Monday, November 29, 2010

Burning the Wrong Witch - the Need for Irish Political Reform

Whatever else may befall from the events of this recession, the single thing that seems to infuriate people most is this idea that financial speculators are being rescued for backing the wrong horse. That people will see schools close and taxes rise in order to pay off the infamous bondholders.

Ireland, however, is not paying the price for the Mr Monopoly’s reckless speculation. Ireland is paying the price for our own inability to regulate our own banks, our own financial system and our own system of politics.

There is a worrying air of politics as usual about everything that’s going on in the country. Brian Cowen put in his best performance on TV at the press conference yesterday evening, when he resisted his hopeless jargon addiction and spoke plainly and in detail about the details of the bailout.

Two little too late for the misfortunate Cowen, of course. Any chance he had of saving either his Premiership or his job as leader of Fianna Fáil is long lost. Time doesn’t wait for someone to get his act his act together. It rolls on relentlessly.

Enda Kenny and Eamon Gilmore, rather than leading and risking a prize that's more or less impossible to lose, are just staying out of trouble and waiting for power to fall into their laps.

But where the people are being sold short is in thinking that the problem begins and ends with Brian Cowen and Fianna Fáil. Fianna Fáil will take their hammering at the polls in February but it will not be a wipeout.

And in the next election, who will bet against a Fianna Fáil Taoiseach taking the salute at the GPO in 2016? The lesson of history tells us that Fianna Fáil, though damaged, will survive, and come back to win the next one. That has been the case since 1932.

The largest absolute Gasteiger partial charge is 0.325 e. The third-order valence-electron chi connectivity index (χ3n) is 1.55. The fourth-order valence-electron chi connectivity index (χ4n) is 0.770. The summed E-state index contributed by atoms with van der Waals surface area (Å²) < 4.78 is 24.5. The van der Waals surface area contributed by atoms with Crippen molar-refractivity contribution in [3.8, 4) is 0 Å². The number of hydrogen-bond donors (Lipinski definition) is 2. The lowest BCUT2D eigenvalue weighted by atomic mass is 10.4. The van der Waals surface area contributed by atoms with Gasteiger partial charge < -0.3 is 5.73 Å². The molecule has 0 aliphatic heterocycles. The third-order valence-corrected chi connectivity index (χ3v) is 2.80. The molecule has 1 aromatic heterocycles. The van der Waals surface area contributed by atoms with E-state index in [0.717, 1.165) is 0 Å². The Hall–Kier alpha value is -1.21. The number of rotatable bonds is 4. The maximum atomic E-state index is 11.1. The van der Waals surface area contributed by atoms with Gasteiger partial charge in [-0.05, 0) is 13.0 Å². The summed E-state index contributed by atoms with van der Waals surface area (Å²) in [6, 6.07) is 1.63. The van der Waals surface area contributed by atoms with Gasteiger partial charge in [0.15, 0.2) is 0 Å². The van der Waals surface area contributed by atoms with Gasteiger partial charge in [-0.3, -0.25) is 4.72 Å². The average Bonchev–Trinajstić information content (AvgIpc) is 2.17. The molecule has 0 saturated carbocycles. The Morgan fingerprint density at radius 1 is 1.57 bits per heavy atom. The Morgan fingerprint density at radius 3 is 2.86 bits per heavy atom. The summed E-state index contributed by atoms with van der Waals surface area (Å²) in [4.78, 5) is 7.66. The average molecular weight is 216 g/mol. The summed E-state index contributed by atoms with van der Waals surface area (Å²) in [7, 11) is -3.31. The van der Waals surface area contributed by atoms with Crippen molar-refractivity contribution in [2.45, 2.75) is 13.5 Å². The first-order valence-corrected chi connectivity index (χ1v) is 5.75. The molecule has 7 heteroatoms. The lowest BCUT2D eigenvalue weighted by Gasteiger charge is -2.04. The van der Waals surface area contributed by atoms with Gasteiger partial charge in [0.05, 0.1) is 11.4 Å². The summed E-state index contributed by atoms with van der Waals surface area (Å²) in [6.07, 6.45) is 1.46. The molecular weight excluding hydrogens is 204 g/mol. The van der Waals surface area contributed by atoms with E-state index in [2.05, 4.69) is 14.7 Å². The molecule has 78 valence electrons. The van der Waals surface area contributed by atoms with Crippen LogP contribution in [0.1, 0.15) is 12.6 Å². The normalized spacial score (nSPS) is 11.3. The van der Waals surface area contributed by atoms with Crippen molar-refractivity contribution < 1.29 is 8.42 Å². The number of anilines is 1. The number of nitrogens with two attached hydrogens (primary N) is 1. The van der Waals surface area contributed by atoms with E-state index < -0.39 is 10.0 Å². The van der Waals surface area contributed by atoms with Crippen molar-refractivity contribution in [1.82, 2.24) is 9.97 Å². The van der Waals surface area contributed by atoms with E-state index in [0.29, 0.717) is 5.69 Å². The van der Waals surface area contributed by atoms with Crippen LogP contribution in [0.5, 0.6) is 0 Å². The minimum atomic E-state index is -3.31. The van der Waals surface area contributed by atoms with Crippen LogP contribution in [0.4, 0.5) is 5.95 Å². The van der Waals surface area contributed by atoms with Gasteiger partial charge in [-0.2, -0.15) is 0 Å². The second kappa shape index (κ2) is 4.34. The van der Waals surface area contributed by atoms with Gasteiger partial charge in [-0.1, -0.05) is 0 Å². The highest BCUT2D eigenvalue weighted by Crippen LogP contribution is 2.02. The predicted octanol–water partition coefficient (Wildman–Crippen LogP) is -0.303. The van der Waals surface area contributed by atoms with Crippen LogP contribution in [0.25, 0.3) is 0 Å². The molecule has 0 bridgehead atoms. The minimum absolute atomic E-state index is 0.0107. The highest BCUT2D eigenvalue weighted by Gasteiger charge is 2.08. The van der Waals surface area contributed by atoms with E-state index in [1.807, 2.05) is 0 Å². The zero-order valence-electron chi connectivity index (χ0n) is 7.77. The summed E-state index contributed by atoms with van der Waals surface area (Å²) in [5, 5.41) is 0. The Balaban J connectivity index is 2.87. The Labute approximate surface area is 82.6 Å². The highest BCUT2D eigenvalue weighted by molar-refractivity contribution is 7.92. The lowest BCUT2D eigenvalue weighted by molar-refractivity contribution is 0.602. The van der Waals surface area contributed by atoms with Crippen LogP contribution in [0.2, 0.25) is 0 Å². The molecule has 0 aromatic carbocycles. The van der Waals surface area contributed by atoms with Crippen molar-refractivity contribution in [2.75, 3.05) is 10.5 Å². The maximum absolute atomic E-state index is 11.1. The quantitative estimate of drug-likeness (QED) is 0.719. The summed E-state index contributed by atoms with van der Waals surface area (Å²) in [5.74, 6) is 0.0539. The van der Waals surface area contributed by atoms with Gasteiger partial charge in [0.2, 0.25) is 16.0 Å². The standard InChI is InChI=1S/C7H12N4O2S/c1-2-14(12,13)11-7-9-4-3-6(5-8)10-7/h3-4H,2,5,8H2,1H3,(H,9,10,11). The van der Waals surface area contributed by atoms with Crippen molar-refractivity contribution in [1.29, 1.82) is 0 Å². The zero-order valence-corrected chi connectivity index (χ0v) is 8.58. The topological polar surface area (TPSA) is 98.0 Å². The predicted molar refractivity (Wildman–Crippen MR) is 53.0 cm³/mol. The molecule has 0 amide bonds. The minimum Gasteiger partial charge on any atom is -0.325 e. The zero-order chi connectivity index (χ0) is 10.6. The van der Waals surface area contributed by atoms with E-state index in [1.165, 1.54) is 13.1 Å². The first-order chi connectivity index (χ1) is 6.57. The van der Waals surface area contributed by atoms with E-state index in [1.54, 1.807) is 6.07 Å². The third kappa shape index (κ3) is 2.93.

To understand how we got into this mess the nation has to realise that our whole way of doing business is fundamentally unsound and admit our own culpability in this. We are paying for the banks because we couldn’t regulate the banks. We couldn’t regulate the banks because we are, as a nation, a little too open to corruption and sharp practice.

We don’t think politicians should be on the take. But if a man wants a few pound for himself, like, that’s not so bad. Sure wouldn’t we all do that?

It’s been the case for over two thousand years, since before the fall of the Roman Republic, that elected representatives should be held to higher account than ordinary citizens – that even Caesar’s wife should be above suspicion, let alone Caesar himself.

In Ireland we repeatedly elect and re-elect politicians who not only put their own local and personal needs above the greater good of the nation, but shout from the rooftops that they do this, and are hailed for it.

Ireland isn’t a democracy of ideas. It’s a democracy of tribes – where local tribal chieftains fight over the spoils of the nation, and return to the village with rewards of patronage for the in-crowd. This is why the banks are in a mess – because actual fair regulation leaves no room for wheeler-dealing, cutting corners, horse-trading and nodding and winking.

This failure exists across the party system – why else didn’t the opposition call a halt to the disgraceful tribunals, if not for fear of being themselves exposed? Why aren’t the opposition now shouting for root and branch reform from the rooftops, other than the fact that the system suits them just as well as it suits Fianna Fáil?

The perception exists now that the bondholders are the bad guys, holding Ireland up to ransom. But the Irish ourselves that are the bad guys, because we regulate our affairs according to who you know and what deals he or she can cut.